A Lutheran Seminary keynoter and author proposed that the Church once more plays the kind of influential, international diplomatic role in human rights that its leaders were known for decades ago
During the 1940s, ‘50s and ‘60s influential church leaders profoundly shaped the international diplomacy and human rights issues of the day.
Could it happen again? British author Canon John S. Nurser, whose career has chronicled human rights history internationally, thinks it’s possible despite current challenges. Canon Nurser addressed an audience celebrating the life of the late Professor O. Frederick Nolde, who during the above period hob-nobbed with the likes of former Secretary of State John Foster Dulles, Eleanor Roosevelt and President John F. Kennedy while taking part in diplomatic talks surrounding Vietnam and the Suez Crisis. Nolde spent two years with others drafting the Universal Declaration of Human Rights of the United Nations. Nolde penned sections on Freedom of Religion in the Declaration, which becomes 60 years old next week. In those days he often introduced himself to world leaders as a professor of Christian education at a Lutheran Seminary in Philadelphia. The professor, who taught at The Lutheran Theological Seminary at Philadelphia (LTSP) for 40 years prior to his death in 1972, is featured in a chapter of a book authored by Nurser entitled For All Peoples and All Nations (Georgetown University Press, 2005). Nolde directed the seminary’s Graduate School during many of those years and lived in Wyndmoor, PA.
“What the ecumenical Christians of the 1940s called ‘Christendom-thinking’ accepted that in a global era that there no longer ought to be faith-based states, but that world Christianity is called to ask for a specific set of rights in secular states, provided those rights are equally available to all citizens, whatever their faiths,” Nurser said in remarks he titled, “Human Rights Needs the Churches: The Gospel Needs Human Rights.” “Whether that can hold today remains a vital question. Its fundamental assumption is the divine and human imperative of hospitality, of being ‘serious’ that our neighbors, within reasonable limits, should be at ease in their life situation. A Christian who follows St. Paul is above all concerned that a neighbor’s conscience should be so at ease. This is in my opinion a happy companion to the Golden Rule offered by Jesus and indeed by many others.” Nurser’s remarks were part of this year’s observance connected with the O. Frederick Nolde Ecumenical Lectureship and Seminar at the seminary.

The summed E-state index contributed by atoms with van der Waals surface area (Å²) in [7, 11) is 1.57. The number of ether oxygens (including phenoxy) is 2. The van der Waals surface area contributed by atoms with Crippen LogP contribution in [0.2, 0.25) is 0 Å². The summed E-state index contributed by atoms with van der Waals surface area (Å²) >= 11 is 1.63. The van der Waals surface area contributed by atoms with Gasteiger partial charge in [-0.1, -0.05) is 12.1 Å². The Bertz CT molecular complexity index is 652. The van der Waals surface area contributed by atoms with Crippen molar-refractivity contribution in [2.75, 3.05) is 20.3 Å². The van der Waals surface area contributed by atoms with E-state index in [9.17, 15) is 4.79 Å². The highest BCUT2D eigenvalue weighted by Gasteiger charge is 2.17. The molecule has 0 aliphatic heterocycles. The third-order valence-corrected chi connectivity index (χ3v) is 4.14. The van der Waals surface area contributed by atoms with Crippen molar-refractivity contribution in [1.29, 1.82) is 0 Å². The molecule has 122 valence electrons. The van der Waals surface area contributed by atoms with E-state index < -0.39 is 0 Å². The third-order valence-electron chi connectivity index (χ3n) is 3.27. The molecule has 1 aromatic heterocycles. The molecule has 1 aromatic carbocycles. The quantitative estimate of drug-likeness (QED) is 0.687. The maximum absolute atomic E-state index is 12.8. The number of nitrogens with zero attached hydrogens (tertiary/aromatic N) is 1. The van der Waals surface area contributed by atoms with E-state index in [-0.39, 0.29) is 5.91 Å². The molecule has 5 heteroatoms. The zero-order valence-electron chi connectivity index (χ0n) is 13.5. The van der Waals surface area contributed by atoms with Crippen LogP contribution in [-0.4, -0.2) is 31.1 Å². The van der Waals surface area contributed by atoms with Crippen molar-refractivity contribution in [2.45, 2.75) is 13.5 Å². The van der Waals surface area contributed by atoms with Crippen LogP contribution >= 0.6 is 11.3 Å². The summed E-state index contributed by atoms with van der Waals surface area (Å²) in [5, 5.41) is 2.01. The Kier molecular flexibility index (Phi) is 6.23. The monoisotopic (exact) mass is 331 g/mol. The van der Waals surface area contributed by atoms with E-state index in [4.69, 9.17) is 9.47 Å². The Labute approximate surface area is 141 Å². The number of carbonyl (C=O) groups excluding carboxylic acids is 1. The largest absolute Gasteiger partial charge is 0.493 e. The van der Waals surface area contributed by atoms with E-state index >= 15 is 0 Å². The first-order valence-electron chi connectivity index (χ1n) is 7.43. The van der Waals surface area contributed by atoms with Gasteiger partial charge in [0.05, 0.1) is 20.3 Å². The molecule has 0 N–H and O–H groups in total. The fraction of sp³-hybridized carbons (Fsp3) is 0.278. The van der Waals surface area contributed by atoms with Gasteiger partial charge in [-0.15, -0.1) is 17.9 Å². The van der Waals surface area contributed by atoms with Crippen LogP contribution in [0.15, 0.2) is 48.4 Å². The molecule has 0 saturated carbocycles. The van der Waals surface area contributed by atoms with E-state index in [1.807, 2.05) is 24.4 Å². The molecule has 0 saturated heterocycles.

Nolde, among other things, founded the World Council of Churches’ Commission of the Churches on International Affairs (CCIA) and convened a May, 1945 meeting in San Francisco that decided on a commitment to human rights in the Charter of the United Nations.
But what of today? Could churches play a role in helping to establish a new and responsible economic world order with the United Nations and issues of human rights as part of the focus for a just world? “In our own time I suggest churches may be sensing a vocation to become ‘serious’ about the present economic and financial arrangements of the world,” Nurser said.